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Nucleation and Growth Retardation of PbS Quantum Dots (QDs) by Nd-O Clusters in Silicate Glasses

Nucleation and Growth Retardation of PbS Quantum Dots (QDs) by Nd-O Clusters in Silicate Glasses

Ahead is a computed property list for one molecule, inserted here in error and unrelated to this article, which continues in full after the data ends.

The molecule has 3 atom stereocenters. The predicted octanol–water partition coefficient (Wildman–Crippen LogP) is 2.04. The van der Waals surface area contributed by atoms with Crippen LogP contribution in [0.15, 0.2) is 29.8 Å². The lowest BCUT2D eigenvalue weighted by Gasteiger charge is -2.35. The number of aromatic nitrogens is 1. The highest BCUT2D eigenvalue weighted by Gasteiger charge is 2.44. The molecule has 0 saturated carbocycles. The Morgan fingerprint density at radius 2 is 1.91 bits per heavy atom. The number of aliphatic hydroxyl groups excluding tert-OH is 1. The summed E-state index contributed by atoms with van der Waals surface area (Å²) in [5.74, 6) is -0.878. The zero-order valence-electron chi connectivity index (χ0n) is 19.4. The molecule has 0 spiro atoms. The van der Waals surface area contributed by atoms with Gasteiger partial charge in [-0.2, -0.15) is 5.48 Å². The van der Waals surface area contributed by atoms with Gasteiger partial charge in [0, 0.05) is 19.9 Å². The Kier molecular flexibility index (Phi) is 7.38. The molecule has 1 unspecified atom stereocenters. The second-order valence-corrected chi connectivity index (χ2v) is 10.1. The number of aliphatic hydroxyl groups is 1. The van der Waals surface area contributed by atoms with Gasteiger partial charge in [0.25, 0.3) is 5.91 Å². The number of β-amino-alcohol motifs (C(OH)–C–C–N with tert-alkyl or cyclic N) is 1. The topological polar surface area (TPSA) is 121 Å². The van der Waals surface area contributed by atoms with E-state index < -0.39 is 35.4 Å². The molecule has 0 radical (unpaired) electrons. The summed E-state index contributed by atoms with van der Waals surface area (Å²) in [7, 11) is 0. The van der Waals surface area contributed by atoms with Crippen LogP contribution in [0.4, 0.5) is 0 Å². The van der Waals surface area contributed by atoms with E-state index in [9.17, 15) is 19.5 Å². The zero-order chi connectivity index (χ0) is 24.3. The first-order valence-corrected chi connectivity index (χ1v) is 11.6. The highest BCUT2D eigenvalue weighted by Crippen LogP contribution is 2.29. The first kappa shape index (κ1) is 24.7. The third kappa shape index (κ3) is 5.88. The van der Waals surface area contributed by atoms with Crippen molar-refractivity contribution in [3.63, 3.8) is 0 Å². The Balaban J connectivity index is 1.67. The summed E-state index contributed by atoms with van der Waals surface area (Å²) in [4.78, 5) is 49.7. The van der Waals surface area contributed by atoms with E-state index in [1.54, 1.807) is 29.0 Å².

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Semiconductor quantum dots (QDs) have been intensely studied as promising candidates for near-infrared lasers, light-emitting diodes (LEDs), and fiber-optic amplifiers because of their size-dependent optical and electronic properties. In particular, lead chalcogenide (PbS) QDs exhibit a strong quantum confinement effect over a wide size range because of their large Bohr radius (rB). To date, PbS QDs have been embedded in various matrices, including colloidal solutions, zeolites, polymers, and glasses. The colloidal precipitation method has been most frequently used because it permits the fabrication of QDs exhibiting high emission efficiencies. On the other hand, glass matrices offer good mechanical and chemical stability, and as such, glasses with embedded QDs show potential for application in solid-state optical devices. It is important to precisely control the size and spatial distribution of QDs in glasses to realize the desired optical properties. To fabricate robust optical devices, simple thermal treatment is not adequate, because as even slight fluctuations in temperature often lead to an uncontrolled QD size distribution. Using rare-earth (RE) ion clusters as nucleating sites is considered as a suitable alternative strategy for controlling the growth of QDs in glasses. For example, Shim et al. incorporated Er2O3 into silicate glasses and observed a blue shift in photoluminescence (PL) from λ = 1817 to λ = 1546 nm upon increasing the Er2O3 content from 0.1 to 0.4 mol% under equivalent heat treatment conditions. No significant change in the Er3+:4I13/2 fluorescence lifetime was observed before (7.0±0.1 ms) or after (7.0±0.0 ms) heat treatment. In addition, Kim et al. doped Tm2O3, La2O3, and Ho2O3 to control the precipitation of PbS QDs in glasses, and observed a similar blue shift in the peak wavelengths of the absorption and PL bands with increasing RE concentration. Therefore, the purpose of this study is to use RE ions as size controller of PbS QDs in glass matrix and to understand the relation between RE ions and precipitation of PbS QDs. First, Nd2O3-doped silicate glasses was made by conventional melt-quenching method. The glasses thus obtained were annealed at 400°C for 1 h to eliminate the residual thermal stress. PbS QDs were precipitated by heat-treatment at 500oC for various duration. The formation of PbS QDs was confirmed through the observation of XRD patterns characteristic of PbS crystals. The diameters of PbS QDs decreased from ~4.4 nm to 3.7 nm as the Nd3+ content was increased from 0.0 mol% to 0.6 mol%. It means, the absorption and photoluminescence peaks shifted to shorter wavelengths with increasing Nd3+ concentrations. Second, local environment of Nd3+ ions was investigated by using extended x-ray absorption fine structure (EXAFS) and atom probe tomography (APT) measurements. EXAFS results revealed that the majority of Nd3+ ions were surrounded by ~7 numbers of O2- ions at a distance of ~2.5 Å after phase correction both before and after the precipitation of PbS QDs in Nd2O3 containing silicate glasses. In addition, Nd-O clusters in glass matrix were analyzed by APT and the 3-dimensional elemental distribution map shows the several clustered area with the average volume of 1.18 nm3. Approximately, 80 Nd-O clusters were evaluated by maximum separation method which is famous clustering analysis method and the compositional analysis shows 20 times higher concentration of Nd atoms in clusters rather than glass matrix. Moreover, the most important thing is Pb atoms are preferentially located near Nd atoms. Finally, the effect of Nd2O3 on the formation of PbS QDs was investigated by EXAFS and TEM analysis. In the growth kinetics, QD diameters (D) increased slower than predicted from the normal growth process, with a time dependence of D ≈ t0.270–0.286 likely due to the low concentrations of Pb2+ and S2− ions. Electron dispersive x-ray spectroscopy (EDS) and electron energy loss spectroscopy (EELS) analysis have revealed that the concentration of RE ions, such as Nd3+, is considerably higher inside the PbS QDs than in the glass matrix. At the conclusion, we clearly understood the role of Nd2O3 addition on the formation of PbS QDs and we found the precipitation of QDs was retarded due to the presence of Nd2O3 in the glasses, as the large NdOx polyhedra blocked the diffusion of Pb2+ and S2− ions. Therefore, we believe that Nd3+ ions were primarily located inside PbS QDs in the form of Nd-O clusters, with the PbS QDs being built on top of these clusters.
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